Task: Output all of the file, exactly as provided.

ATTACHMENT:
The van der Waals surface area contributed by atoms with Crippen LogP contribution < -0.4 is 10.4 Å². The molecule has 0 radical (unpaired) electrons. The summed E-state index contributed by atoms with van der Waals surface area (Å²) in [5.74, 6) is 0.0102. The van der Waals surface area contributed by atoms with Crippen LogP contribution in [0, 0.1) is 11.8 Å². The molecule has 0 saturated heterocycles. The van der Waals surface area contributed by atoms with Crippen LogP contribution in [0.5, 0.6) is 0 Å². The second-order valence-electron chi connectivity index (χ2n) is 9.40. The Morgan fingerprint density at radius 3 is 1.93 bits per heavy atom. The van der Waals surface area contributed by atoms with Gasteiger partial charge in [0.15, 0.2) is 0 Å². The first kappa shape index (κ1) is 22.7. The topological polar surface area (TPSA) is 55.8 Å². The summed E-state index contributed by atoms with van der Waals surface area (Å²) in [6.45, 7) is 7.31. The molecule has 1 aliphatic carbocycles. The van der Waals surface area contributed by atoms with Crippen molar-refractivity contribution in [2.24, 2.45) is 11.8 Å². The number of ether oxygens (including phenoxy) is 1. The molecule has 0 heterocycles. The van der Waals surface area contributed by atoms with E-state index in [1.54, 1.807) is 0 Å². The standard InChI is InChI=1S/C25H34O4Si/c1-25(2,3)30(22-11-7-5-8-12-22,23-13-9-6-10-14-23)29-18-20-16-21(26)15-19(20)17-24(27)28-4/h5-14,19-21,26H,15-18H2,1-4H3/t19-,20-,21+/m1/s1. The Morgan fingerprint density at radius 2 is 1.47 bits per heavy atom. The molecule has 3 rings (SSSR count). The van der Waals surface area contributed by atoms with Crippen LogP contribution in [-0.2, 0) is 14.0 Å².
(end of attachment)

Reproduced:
The van der Waals surface area contributed by atoms with Crippen LogP contribution < -0.4 is 10.4 Å². The molecule has 0 radical (unpaired) electrons. The summed E-state index contributed by atoms with van der Waals surface area (Å²) in [5.74, 6) is 0.0102. The van der Waals surface area contributed by atoms with Crippen LogP contribution in [0, 0.1) is 11.8 Å². The molecule has 0 saturated heterocycles. The van der Waals surface area contributed by atoms with Crippen LogP contribution in [0.5, 0.6) is 0 Å². The second-order valence-electron chi connectivity index (χ2n) is 9.40. The Morgan fingerprint density at radius 3 is 1.93 bits per heavy atom. The van der Waals surface area contributed by atoms with Gasteiger partial charge in [0.15, 0.2) is 0 Å². The first kappa shape index (κ1) is 22.7. The topological polar surface area (TPSA) is 55.8 Å². The summed E-state index contributed by atoms with van der Waals surface area (Å²) in [6.45, 7) is 7.31. The molecule has 1 aliphatic carbocycles. The van der Waals surface area contributed by atoms with Crippen molar-refractivity contribution in [2.24, 2.45) is 11.8 Å². The number of ether oxygens (including phenoxy) is 1. The molecule has 0 heterocycles. The van der Waals surface area contributed by atoms with E-state index in [1.54, 1.807) is 0 Å². The standard InChI is InChI=1S/C25H34O4Si/c1-25(2,3)30(22-11-7-5-8-12-22,23-13-9-6-10-14-23)29-18-20-16-21(26)15-19(20)17-24(27)28-4/h5-14,19-21,26H,15-18H2,1-4H3/t19-,20-,21+/m1/s1. The Morgan fingerprint density at radius 2 is 1.47 bits per heavy atom. The molecule has 3 rings (SSSR count). The van der Waals surface area contributed by atoms with Crippen LogP contribution in [-0.2, 0) is 14.0 Å².